But the initiative is more than just what is being invested. It has encouraged regulators to talk about each other's markets and problems. Much as banks have gone in to try and educate the regulators about what they need, learning off each other — and not wanting to be left behind — may prove more efficacious a stimulant.
"The ABF is more for governments to learn from each other; if investors are given more latitude they will exercise their chances anyway," says Mays.
Mays fears that although the initiative is succeeding in getting governments to talk to each other, many regulators are spending too much time worrying about the dangers of foreign investors and the unregulated flow of foreign capital and not enough time putting their financial houses in order. "It is not so much that they should be worried about being able to withstand a foreign speculative force," he says. "The real lesson is that if the rules are balanced properly they will obviate the attractions of arbitrage."
The notorious Citigroup trade in the European government bond market last summer — when Citi traders sold Eu 12.4bn of eurozone governments only to buy back Eu3.7bn minutes later — no doubt appalled Asian central bankers.
"You had two semi-segmented markets and the potential to cross over, which meant that partial segmentation allows for the loophole," says Mays, referring to the Citigroup trade. "The lesson for Asia is that governments should strengthen their own domestic regulations as quickly as possible and then lower the threshold to outsiders.
A recurring theme among bankers is that governments should show genuine commitment to co-operating with each other and create competitive markets rather than grandstanding and competing for leadership of the whole process.
"Competing for leadership doesn't percolate down to what issuers or investors want," says one debt capital market banker. "But what is does do is create an environment where there is pressure not to lose face; if some are too far ahead, the laggards may hold their heads in shame."
But what of the all-important investors in Asia's local currency bond market? Some believe the buy-side's point of view has not been sufficiently taken into account. "The investor side is a little bit overlooked," says Simon Klassen, vice president, Asian local markets analyst at JP Morgan in Hong Kong.
He points out that policymakers and academics have, in the years following the Asian crisis, observed that several domestic currency government markets have moved ahead but corporate markets have lagged. But in fact the corporate bond markets in domestic currencies have grown rapidly, especially compared to issuance in US dollars.
"It is demand-side factors that lead to the contrast between liquid US dollar bond markets in Asia and relatively illiquid local market," he says.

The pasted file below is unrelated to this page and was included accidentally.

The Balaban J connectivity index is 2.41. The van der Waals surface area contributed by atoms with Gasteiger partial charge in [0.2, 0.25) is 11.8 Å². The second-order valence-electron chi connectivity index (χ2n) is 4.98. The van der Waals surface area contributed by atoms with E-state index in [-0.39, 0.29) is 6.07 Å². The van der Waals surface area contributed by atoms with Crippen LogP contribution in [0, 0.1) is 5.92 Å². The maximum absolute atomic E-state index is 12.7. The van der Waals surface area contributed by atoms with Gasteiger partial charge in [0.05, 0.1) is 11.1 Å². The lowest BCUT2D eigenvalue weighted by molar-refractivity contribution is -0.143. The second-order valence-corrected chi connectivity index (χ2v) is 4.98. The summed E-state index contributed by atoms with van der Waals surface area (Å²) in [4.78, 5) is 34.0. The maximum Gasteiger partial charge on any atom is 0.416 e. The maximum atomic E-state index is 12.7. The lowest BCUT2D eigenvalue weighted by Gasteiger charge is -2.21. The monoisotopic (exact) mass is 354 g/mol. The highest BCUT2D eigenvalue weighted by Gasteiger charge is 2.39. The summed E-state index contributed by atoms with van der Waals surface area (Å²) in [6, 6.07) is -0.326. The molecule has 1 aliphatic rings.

"ABF 2 comes at a fortuitous time," Klassen says, "when there is a lot of interest in diversifying away from Treasuries and the US dollar. This is one way — sanctioned by the central banks — to provide investors with total return structures.
"It might get central banks thinking about it from an investor standpoint. For example, although initial investment will be tiny, it may provide them with some understanding of how expensive domestic bonds are in Asia."
The region's local currency debt markets account for around 3% of such markets worldwide, double the share of Latin America and almost six times as large as that of eastern Europe. Asian bond markets are still largely overlooked by international investors, who own less than 5% of Asian bonds on issue.
Part of the problem may well be that Asian bond markets are still perceived to be illiquid compared to the international public markets. But is their illiquidity a symptom of structural weakness or is it simply a question of having insufficient time to develop?
A negative force?
Some critics of the ABFs have suggested that setting up these funds will do little to improve local bond markets, and could damage them. They believe that buy and hold central bank investors will little liquidity to the market and that by focusing primarily on the highly rated segment of bond markets, where there is already plenty of demand, these funds could crowd out private sector investors.
Ric Battellino, assistant governor (financial markets) of the Reserve Bank of Australia thinks these criticisms miss the point. "In setting up these funds, the aim of the participating central banks was not to promote bond market development by adding directly to demand or turnover; rather, it was to help identify, through their direct involvement in markets, the barriers that exist to market development," he says.
"The benefit to markets was intended to come not from the investment itself but from policy reforms that individual national authorities might take. Doing this on a collective basis has had the added advantage of information sharing and creating peer pressure to maintain the momentum of the reform process."
Another criticism levelled at the ABF initiatives comes from John Chambers, managing director of the sovereign ratings group at Standard & Poor's in New York. "There is disproportionate noise compared to the impact they will have, which is to be expected. But if you take it to its logical extension, the ABFs take for granted capital account liberalisation," he says. "They also work best if you have floating exchange rate regimes."
It can be argued that liberalising the capital account in the absence of strong and well developed markets may entail sequencing risks, in that regional financial markets may not yet be in a position to handle increased volumes of cross-border flows.
"It may well be the case that the integration of bond markets amounts to capital account liberalisation," says RBA's Battellino. "But I don't think this should stand in the way of market development. Whatever the theory might say about sequencing of reforms, in practice the reform process must take opportunities as they arise and often has to proceed on many fronts at once as reforms in one area rapidly result in pressures for change in other areas."
The argument that bond market reform could cause problems for exchange rate management is, he thinks, overstated and attaches too much importance to the relatively small cross-border flows in the development of local currency bond markets.